I have too little light getting through and the solution is to somehow allow more light in. In that case, adjusting the ISO to increase the sensitivity will usually resolve the problem.

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An incident  light-meter is a hand-held device which measures the amount of AMBIENT light falling on our subject. 

Unlike reflected meters, an incident meter sees a world in color.

This type of meter is not fooled by bright light or a black cat. Blacks are rendered as being black, and white snow is rendered white.

We can be photographing something right in front of us, or a mountain range miles away. As long as we are ALL in the same light, the exposure will be accurate.

Just set an ISO value and press a button. The meter will come up with a formula for what the Shutter-Speed and Aperture values should be.

Up and Down buttons on the meter allow us to cycle through all the different property value options available. I simply decide which formula will best fit the situation, then set my camera accordingly and take the photograph. 

Such meters are far more accurate than the reflected ones, and plug-in accessories are available to turn a mobile device into an incident meter.

If things look good, take a picture and judge the results.

A digital camera's LCD display allows for instant feedback of our photos, nothing more.

NEVER trust it to determine if the exposure is good or not.

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Instead, if your camera (or the app) has a Histogram display, use that.

In a histogram, the brightness value of each pixel is measured, organized and stacked one-upon-another. The graph it creates goes horizontally across the bottom, from left (black) to right (white) and covers the entire tonal range in-between.

Pixels are also stacked vertically, and the more pixels there are at any given point, the taller the graph. Our aim is for a balanced exposure, something resembling a mountain range, where the pixels are concentrated in the middle of the graph.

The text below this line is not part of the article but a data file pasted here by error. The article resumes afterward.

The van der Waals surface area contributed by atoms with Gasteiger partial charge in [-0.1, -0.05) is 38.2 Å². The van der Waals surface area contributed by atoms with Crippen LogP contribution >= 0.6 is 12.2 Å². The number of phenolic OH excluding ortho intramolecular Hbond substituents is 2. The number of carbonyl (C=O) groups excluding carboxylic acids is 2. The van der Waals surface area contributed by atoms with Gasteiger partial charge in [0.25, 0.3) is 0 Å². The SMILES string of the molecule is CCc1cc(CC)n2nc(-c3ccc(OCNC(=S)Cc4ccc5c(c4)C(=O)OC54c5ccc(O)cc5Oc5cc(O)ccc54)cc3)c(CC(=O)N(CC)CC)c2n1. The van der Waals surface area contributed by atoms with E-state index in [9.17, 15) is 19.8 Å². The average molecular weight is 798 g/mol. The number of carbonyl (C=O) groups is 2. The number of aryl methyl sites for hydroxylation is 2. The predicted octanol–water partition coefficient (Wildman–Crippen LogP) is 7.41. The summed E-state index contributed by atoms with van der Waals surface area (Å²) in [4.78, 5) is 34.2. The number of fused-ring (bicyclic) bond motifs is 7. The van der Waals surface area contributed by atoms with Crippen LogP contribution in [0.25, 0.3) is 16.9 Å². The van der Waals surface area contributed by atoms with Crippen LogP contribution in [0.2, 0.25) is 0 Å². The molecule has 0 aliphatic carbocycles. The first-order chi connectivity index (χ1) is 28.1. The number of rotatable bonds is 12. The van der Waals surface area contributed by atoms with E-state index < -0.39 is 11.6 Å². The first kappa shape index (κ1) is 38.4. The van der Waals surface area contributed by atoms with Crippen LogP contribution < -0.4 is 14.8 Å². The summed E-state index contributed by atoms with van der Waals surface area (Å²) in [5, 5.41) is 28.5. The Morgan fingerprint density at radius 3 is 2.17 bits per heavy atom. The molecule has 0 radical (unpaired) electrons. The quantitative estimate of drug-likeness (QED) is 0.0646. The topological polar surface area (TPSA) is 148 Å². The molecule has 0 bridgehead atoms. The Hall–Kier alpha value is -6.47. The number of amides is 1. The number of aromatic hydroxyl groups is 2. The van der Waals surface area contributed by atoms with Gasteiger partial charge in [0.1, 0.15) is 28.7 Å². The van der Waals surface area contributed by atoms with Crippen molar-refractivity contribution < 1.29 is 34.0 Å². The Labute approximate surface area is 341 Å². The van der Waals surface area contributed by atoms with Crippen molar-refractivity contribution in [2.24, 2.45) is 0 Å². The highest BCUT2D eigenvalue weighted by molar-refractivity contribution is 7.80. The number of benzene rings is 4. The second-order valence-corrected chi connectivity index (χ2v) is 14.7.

Having a graph pegged too-far left (too dark) or too-far right (too bright), will show where the problems areas are and that a correction needs to be made.

The moment of capture is a time of magic, when our creative and technical sides come into play. We imagine a photograph first. Then we use our knowledge of ISO, Shutter-Speed and Aperture to bring that image to reality in the form of a final photograph.

Remember, when we take a picture, there is a very small chance that the camera's auto mode will deliver the exact photograph we are imagining.

It probably has a good tonal balance to it, but is there a better Shutter-Speed  we could be using? Do we want to blur the background with Aperture  so our friends stand out more in the photograph.

Once we determine what settings deliver a good exposure, we can fine-tune things.

As I've repeatedly said, I always set the ISO first. 

This is a throwback to my early days when we'd put a roll of film in the camera and set a dial to whatever the roll's ISO was.

It worked then and it applies to digital. ISO is the foundation on which our exposure house is being built.

Next, I set the next property (Shutter-Speed or Aperture) to whatever value will provide the biggest impact for my image. 

The remaining property value is set to whatever will bring my light-meter into balance at 0. It will also be the first one to change if I need to make any changes.

The Exposure Triangle

"The world just does not fit conveniently into the format of a 35mm camera."

W. Eugene Smith